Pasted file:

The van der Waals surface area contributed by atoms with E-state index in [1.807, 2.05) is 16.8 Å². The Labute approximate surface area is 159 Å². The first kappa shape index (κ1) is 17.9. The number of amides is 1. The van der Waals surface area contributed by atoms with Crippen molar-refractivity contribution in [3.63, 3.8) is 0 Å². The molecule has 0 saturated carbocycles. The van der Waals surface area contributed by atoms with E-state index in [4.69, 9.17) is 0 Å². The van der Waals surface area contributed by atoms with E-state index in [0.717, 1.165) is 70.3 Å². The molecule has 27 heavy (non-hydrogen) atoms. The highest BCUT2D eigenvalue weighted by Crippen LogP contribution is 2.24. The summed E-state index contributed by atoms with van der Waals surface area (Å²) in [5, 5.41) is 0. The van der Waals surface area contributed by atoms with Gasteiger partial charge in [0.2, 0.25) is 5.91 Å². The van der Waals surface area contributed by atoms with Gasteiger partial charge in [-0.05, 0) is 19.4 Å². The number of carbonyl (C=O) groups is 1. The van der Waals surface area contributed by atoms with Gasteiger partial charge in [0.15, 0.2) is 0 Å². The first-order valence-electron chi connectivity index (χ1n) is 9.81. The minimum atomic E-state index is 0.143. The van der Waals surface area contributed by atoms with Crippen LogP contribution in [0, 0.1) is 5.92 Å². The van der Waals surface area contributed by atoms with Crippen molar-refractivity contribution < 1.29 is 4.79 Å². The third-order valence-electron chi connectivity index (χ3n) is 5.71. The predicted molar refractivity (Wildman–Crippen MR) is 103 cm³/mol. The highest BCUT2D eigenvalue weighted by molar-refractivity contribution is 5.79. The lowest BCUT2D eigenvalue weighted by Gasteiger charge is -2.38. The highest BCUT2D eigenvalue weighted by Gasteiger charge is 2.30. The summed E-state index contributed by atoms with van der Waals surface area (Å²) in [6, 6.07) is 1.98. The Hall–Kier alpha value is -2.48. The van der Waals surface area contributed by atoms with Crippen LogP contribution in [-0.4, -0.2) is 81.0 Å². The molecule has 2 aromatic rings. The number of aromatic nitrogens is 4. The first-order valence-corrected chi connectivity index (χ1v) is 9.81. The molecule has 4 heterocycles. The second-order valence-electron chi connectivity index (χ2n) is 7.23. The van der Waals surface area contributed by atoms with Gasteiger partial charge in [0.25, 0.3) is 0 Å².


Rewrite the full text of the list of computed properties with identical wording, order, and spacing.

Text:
The van der Waals surface area contributed by atoms with E-state index in [1.807, 2.05) is 16.8 Å². The Labute approximate surface area is 159 Å². The first kappa shape index (κ1) is 17.9. The number of amides is 1. The van der Waals surface area contributed by atoms with Crippen molar-refractivity contribution in [3.63, 3.8) is 0 Å². The molecule has 0 saturated carbocycles. The van der Waals surface area contributed by atoms with E-state index in [4.69, 9.17) is 0 Å². The van der Waals surface area contributed by atoms with E-state index in [0.717, 1.165) is 70.3 Å². The molecule has 27 heavy (non-hydrogen) atoms. The highest BCUT2D eigenvalue weighted by Crippen LogP contribution is 2.24. The summed E-state index contributed by atoms with van der Waals surface area (Å²) in [5, 5.41) is 0. The van der Waals surface area contributed by atoms with Gasteiger partial charge in [0.2, 0.25) is 5.91 Å². The van der Waals surface area contributed by atoms with Gasteiger partial charge in [-0.05, 0) is 19.4 Å². The number of carbonyl (C=O) groups is 1. The van der Waals surface area contributed by atoms with Gasteiger partial charge in [0.15, 0.2) is 0 Å². The first-order valence-electron chi connectivity index (χ1n) is 9.81. The minimum atomic E-state index is 0.143. The van der Waals surface area contributed by atoms with Crippen LogP contribution in [0, 0.1) is 5.92 Å². The van der Waals surface area contributed by atoms with Crippen molar-refractivity contribution < 1.29 is 4.79 Å². The third-order valence-electron chi connectivity index (χ3n) is 5.71. The predicted molar refractivity (Wildman–Crippen MR) is 103 cm³/mol. The highest BCUT2D eigenvalue weighted by molar-refractivity contribution is 5.79. The lowest BCUT2D eigenvalue weighted by Gasteiger charge is -2.38. The highest BCUT2D eigenvalue weighted by Gasteiger charge is 2.30. The summed E-state index contributed by atoms with van der Waals surface area (Å²) in [6, 6.07) is 1.98. The Hall–Kier alpha value is -2.48. The van der Waals surface area contributed by atoms with Crippen LogP contribution in [-0.4, -0.2) is 81.0 Å². The molecule has 2 aromatic rings. The number of aromatic nitrogens is 4. The first-order valence-corrected chi connectivity index (χ1v) is 9.81. The molecule has 4 heterocycles. The second-order valence-electron chi connectivity index (χ2n) is 7.23. The van der Waals surface area contributed by atoms with Gasteiger partial charge in [0.25, 0.3) is 0 Å².